10 July 2018 — FAIR
There’s a category of story we call “Them Not Us”—US media reporting on problems abroad, and seemingly not noticing that they have the same problems at home. There’s a great example of that in the New York Times (7/8/18), headlined “Inside China’s Dystopian Dreams: AI, Shame and Lots of Cameras.”
Reporter Paul Mozur writes:
Beijing is embracing technologies like facial recognition and artificial intelligence to identify and track 1.4 billion people. It wants to assemble a vast and unprecedented national surveillance system, with crucial help from its thriving technology industry.
Is it really so unprecedented, though? The US National Security Agency in 2011 describedits “New Collection Posture” toward global electronic communication as “Know It All…Collect It All…Process It All…Exploit It All.” Hard to get much vaster than that, isn’t it?
As for embracing technologies like facial recognition with crucial help from a thriving technology industry, here’s a headline from the Guardian (7/6/18) that came out two days before the Times piece:
Thanks to Amazon, the Government Will Soon Be Able to Track Your Face
Mozur went on to write, “Other systems…track internet use and communications, hotel stays, train and plane trips and even car travel in some places.” “Even car travel in some places”? It sounds like China is playing catch-up to the US when it comes to surveilling its motorists, as media activist Tracy Rosenberg recently described to CounterSpin(6/29/18):
On license plate readers, these are sort of ubiquitous. In the past decade, they really have been set up in probably the majority of cities and counties in the US. And they take a photograph of the front of a car—they’re usually pole-mounted on traffic lights—as it goes by. And, essentially, if you are one of those people who happens to drive back and forth, every single day, past one of these, it can geolocate you in time and space, based on your license plate, on a fairly regular basis.
The New York Times depicts Chinese police with “AI-powered smart glasses.” Meanwhile, in the US, “Police Departments Have Their Eye on Google Glass” (USA Today, 2/12/14) is a four-year-old story.
The Times article on China reports, “Invasive mass-surveillance software has been set up in the west to track members of the Uighur Muslim minority and map their relations with friends and family, according to software viewed by the New York Times.” Has the Times viewed the software contract that Reuters Thompson—parent company of the Reuters news agency—signed with ICE? This software will:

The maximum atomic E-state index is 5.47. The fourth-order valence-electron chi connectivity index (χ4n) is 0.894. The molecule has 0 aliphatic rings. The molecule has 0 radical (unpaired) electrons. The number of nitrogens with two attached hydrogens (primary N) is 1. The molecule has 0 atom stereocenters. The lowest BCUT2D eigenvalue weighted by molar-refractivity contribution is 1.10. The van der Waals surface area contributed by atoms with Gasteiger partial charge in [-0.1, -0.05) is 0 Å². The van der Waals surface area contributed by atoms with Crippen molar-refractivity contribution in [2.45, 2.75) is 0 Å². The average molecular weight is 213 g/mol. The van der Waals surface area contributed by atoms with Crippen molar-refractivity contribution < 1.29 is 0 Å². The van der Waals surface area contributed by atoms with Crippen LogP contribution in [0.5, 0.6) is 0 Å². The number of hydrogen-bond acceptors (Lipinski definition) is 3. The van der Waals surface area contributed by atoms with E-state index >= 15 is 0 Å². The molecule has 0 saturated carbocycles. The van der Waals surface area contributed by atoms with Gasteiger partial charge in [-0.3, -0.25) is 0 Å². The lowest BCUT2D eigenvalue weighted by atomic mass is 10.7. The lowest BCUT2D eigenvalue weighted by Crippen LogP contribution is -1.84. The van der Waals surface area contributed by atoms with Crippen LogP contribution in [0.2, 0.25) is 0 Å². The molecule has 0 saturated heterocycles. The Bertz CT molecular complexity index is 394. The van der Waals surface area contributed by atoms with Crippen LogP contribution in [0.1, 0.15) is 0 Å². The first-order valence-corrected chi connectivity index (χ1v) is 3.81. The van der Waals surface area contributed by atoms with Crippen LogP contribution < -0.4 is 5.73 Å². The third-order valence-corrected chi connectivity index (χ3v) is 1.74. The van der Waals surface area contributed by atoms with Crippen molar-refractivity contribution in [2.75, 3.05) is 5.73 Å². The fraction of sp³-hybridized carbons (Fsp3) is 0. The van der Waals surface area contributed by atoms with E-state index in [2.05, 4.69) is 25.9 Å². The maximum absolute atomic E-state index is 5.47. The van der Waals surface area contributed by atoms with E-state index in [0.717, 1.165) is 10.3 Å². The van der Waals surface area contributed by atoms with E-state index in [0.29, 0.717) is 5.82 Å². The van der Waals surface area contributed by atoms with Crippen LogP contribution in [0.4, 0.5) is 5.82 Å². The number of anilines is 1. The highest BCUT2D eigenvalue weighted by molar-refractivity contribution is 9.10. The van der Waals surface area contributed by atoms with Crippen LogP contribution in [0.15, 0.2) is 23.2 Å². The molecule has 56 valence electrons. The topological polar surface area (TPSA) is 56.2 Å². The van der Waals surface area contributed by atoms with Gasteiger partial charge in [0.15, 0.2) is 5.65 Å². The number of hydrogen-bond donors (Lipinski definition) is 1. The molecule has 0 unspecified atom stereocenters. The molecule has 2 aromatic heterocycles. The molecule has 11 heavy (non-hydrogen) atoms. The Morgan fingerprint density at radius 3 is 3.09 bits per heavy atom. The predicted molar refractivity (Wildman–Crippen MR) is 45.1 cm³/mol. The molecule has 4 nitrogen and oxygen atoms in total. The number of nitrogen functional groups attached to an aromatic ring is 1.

securely process and return aliens’ information and addresses using the following types of specified data: FBI numbers; State Identification Numbers; real time jail booking data; credit history; insurance claims; phone number account information; wireless phone accounts; wire transfer data; driver’s license information; vehicle registration information; property information; pay day loan information; public court records; incarceration data; employment address data; Individual Taxpayer Identification Number (ITIN) data; and employer records.
Or Mozur could just read back issues of his own paper, like a nearly five-year-old piece by James Risen and Laura Poitras (9/28/13) that started off:
Since 2010, the National Security Agency has been exploiting its huge collections of data to create sophisticated graphs of some Americans’ social connections that can identify their associates, their locations at certain times, their traveling companions and other personal information, according to newly disclosed documents and interviews with officials.
The China piece does have a couple of acknowledgements that these issues are not totally foreign to the United States. At one point it notes: “Already, China has an estimated 200 million surveillance cameras — four times as many as the United States.” Not noted: China has a bit more than four times the population of the United States. At another point, it mentions that the US director of national intelligence held an “open contest for facial recognition algorithms” in 2017—which a Chinese company won. But you won’t likely see New York Times headlines about the “dystopian dreams” of the US surveillance state.
In an indication that surveillance isn’t the only area where the Times has the ability to report on woes in other countries without recognizing that its own country has troubles that are similar or worse, the article describes the impetus behind China’s population-monitoring drive: “China’s economy isn’t growing at the same pace. It suffers from a severe wealth gap.”
As it happens, by the standard measure of inequality, the GINI coefficient, the US and China are almost exactly as unequal—41 vs. 42.2, according to the World Bank—and China’s GDP is growing almost twice as fast. Would the New York Times ever cite the US’s wealth gap and slowing growth as an explanation for the expansion of the NSA’s powers?
Please encourage the New York Times to use the same standards when reporting on problems in its own country as abroad. You can send a message to the Times at email@example.com (or via Twitter:@NYTimes). Please remember that respectful communication is the most effective.
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